I'm given to understand he is financially involved with Booz Allen through interlocking boards, and his PayPal subsidiary of eBay is apparently closely tied in with NSA and law enforcement at all levels all over the world. One assumes that eBay is just as closely linked with these contractor, surveillance and law enforcement outfits as PayPal is. Then of course, there's the whole PayPal14 imbroglio which dogs both Pierre and Greenwald.

Pierre owns a news outlet in Hawaii which focuses on aspects of corruption as seen through a particular lens. (There's a similar outfit in New Mexico, though it has a much lower profile and is not, so far as I know, an Omidyar project.) That lens is essentially libertarian.

At some point around the time that Young Snowden went to work for Booz Allen in Hawaii, Pierre was taking the initial steps to form First Look Media, the umbrella under which he has placed a rather impressive stable of journalists -- including, of course, Greenwald and Poitras, whose Snowden docs are their principal claim to fame ...and fortune.

It's been pointed out by some observers that once Pierre's stable was essentially filled with formerly prolific journalists, their output declined, and for some it came to a screeching halt. In other words, going to work for Omidyar meant... silence, or nearly so.

"Transformative media" indeed. When you think about it, saying and publishing nothing on a regular basis can be just as "transformative" as anything else. It's all in the way you look at it, no?

Or in the case of The Intercept, Greenwald's personal fief under the First Look umbrella, "nothing" has been accompanied by fluff, nonsense, and occasional bursts of interesting stories of Surveillance State operations both here and abroad, but without any indication of how or whether they can be controlled, curbed or thwarted.

Of course the lack of any idea of what could or should be done about the All-Pervading and All-Knowing Surveillance State has been a consistent theme in the revelations to date. The world is to know in substantial detail about the surveillance they are under, but they are not, ever, to imagine anything can be done about it. Knowing about it without the ability to thwart it is an Orwellian means of control.

When this was pointed out by Naomi Wolf so long ago now, back in June of last year, she was viciously attacked by some of those who saw her questions about the purpose of what were then called the Snowden leaks as some kind of uncalled-for assault on Snowden and/or Greenwald, no doubt set up by the NSA. Or something. No, she had it right. Knowing that there was mass surveillance going on, without the ability to do anything about it, was and is a means of controlling the behavior of the population; it works quite well, as those who have lived under such conditions can tell you.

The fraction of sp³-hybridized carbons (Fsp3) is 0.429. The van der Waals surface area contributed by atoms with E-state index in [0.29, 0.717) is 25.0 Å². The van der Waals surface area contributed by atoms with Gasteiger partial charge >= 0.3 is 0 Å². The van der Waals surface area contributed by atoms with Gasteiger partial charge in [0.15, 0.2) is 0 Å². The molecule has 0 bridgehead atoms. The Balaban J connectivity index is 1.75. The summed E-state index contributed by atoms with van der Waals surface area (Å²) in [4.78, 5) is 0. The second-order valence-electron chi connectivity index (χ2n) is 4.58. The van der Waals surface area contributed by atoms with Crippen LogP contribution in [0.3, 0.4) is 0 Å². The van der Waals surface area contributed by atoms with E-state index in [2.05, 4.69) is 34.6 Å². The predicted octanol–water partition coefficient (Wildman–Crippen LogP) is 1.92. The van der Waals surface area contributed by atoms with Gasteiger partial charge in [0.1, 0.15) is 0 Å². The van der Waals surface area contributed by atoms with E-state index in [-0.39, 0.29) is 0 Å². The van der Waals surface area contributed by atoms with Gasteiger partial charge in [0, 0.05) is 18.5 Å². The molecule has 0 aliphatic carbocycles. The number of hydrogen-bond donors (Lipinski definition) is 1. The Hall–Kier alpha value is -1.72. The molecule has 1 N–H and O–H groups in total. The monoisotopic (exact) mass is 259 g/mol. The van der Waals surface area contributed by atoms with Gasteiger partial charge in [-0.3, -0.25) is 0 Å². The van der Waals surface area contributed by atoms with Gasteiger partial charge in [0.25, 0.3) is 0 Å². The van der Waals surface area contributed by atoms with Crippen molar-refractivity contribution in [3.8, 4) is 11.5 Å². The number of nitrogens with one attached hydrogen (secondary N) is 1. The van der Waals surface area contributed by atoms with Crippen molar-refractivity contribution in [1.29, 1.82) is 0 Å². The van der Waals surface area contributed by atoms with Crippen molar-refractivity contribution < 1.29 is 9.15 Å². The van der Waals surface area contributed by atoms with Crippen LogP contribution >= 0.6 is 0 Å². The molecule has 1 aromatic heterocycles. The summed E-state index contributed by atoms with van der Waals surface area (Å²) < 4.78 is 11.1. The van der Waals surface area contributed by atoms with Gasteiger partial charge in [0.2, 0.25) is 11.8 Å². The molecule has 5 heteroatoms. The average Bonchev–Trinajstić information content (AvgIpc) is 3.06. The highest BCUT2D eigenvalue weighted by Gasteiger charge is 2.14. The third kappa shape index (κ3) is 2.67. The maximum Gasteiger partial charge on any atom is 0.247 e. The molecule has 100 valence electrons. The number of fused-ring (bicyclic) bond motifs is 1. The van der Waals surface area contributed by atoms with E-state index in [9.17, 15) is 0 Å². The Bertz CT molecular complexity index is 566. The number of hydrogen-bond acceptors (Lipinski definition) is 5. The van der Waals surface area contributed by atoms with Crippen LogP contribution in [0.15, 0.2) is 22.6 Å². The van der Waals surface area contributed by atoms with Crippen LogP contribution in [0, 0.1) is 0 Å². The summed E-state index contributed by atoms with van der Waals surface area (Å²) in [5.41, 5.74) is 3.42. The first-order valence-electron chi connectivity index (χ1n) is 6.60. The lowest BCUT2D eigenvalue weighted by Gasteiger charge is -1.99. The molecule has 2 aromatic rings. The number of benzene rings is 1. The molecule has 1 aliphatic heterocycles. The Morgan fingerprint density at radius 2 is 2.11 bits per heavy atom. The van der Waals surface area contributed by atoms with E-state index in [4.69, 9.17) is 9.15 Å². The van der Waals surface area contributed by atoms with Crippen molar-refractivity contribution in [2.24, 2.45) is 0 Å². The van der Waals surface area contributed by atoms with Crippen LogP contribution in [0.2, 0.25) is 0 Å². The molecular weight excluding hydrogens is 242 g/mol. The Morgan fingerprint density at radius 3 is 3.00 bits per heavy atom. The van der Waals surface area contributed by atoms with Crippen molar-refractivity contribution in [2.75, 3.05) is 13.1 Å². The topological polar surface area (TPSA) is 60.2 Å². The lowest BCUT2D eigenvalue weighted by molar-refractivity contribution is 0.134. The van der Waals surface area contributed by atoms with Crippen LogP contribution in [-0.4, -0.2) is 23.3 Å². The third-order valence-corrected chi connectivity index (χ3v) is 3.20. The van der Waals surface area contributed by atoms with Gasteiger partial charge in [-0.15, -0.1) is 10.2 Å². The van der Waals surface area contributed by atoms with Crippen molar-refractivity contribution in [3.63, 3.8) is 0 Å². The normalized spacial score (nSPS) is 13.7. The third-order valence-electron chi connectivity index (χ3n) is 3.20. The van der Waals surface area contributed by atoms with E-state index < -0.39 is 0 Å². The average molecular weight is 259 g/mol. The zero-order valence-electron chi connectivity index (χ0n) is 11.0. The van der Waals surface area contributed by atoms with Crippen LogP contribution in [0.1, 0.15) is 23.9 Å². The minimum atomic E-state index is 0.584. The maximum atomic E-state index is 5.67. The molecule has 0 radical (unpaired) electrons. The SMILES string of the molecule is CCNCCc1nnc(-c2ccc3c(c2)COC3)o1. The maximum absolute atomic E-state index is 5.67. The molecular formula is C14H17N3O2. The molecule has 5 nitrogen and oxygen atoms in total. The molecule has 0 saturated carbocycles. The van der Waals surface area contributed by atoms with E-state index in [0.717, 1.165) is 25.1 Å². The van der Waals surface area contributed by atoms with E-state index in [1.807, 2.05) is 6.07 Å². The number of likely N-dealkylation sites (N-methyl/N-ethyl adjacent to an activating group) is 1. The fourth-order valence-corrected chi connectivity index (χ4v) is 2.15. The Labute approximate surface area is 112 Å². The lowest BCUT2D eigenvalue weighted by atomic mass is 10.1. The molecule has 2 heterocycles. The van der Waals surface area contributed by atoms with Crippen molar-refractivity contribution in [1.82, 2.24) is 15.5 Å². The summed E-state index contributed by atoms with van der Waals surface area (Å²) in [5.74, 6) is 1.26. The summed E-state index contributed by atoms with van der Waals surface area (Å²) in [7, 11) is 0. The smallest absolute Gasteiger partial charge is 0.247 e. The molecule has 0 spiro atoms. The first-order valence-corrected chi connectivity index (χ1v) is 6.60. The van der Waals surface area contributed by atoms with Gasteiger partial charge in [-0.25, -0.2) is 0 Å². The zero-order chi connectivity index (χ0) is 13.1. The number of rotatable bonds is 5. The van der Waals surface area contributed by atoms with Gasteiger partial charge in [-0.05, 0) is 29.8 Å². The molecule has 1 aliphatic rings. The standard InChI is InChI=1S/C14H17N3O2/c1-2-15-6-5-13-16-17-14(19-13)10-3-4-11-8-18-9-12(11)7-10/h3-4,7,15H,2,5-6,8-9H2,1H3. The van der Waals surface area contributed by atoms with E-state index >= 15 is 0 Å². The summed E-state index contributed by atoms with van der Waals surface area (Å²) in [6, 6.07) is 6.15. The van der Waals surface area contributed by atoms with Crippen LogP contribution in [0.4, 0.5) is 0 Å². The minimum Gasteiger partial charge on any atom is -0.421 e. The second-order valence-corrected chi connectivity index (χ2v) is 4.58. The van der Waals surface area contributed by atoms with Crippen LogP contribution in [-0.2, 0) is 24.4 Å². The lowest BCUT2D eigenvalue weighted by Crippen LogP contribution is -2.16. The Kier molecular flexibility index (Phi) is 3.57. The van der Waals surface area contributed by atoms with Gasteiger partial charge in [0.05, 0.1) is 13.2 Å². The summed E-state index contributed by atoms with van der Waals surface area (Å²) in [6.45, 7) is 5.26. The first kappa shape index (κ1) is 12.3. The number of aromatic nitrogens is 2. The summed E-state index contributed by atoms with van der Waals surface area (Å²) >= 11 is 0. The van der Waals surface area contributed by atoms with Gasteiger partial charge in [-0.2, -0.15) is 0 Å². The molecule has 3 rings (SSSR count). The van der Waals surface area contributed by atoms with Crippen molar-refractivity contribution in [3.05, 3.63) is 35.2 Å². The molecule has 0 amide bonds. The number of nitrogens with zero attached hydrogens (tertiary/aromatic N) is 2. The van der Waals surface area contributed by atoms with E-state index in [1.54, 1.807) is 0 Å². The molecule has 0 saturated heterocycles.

One of the keys to understanding the NSA Surveillance is the fact that nothing has been done about it -- and the implication is that nothing can be done about it. Greenwald has shown an interest in gaining exemptions from blanket surveillance for certain categories of people, such as journalists like him, but y no means has he shown an interest in undermining the Surveillance State itself, any more than Snowden has.

Well, it's not entirely accurate to say that "nothing has been done about it." Because something most definitely has been done: The #1 and #2 at NSA were... "retired" under pressure. In other words, they were forced out, though it was with great good will, of course. Policies have been (they say) revised to better attend to the privacy interests of the public, and there has been a good deal more "transparency" about the surveillance programs under way. Further, there are a number of efforts at beginning "reform" of the NSA to enable more oversight of its surveillance activities.


So there is that.

Meanwhile, Greenwald seems quite delighted with himself and has even taken to being somewhat less abrasive and contemptuous of others in his public appearances (which are legion). He's explained that his antagonistic and sometimes over the top assholitry/performances in public were meant to propel him into the limelight sufficiently to be heard -- apparently in the mainstream, where he seemingly wanted to be.

Well, he's heard nowadays, but what does he really have to say?

There are those who say that Greenwald is one of the few journalists -- or the only journalist -- they trust.  As far as I can tell, Greenwald is as trustworthy as most others in the field -- which is to say, somewhat, though never absolutely. Critical thinking is necessary no matter who the messenger is. Greenwald has established a place in the firmament, but neither he nor anyone else in that field should be granted blanket trust. His narrative on the Snowden matter is filled with gaps and contradictions, and his stories about it are just that, stories. Take them for what they are worth, but don't take them on faith.

It seems so obvious, and yet the desire for a heroic figure is strong. As conditions get worse for so many, the need for a heroic figure grows stronger.

Many have placed their faith and trust in Greenwald.

Some have felt betrayed by him for various reasons, others feel rewarded to bask in his reflected glory.

But in the end, we're still pretty much in the same place we were vis a vis the Surveillance State. We know a bit more about it now, but we don't have the ability to control it or to thwart it, nor does Greenwald have any intention to provide that kind of control.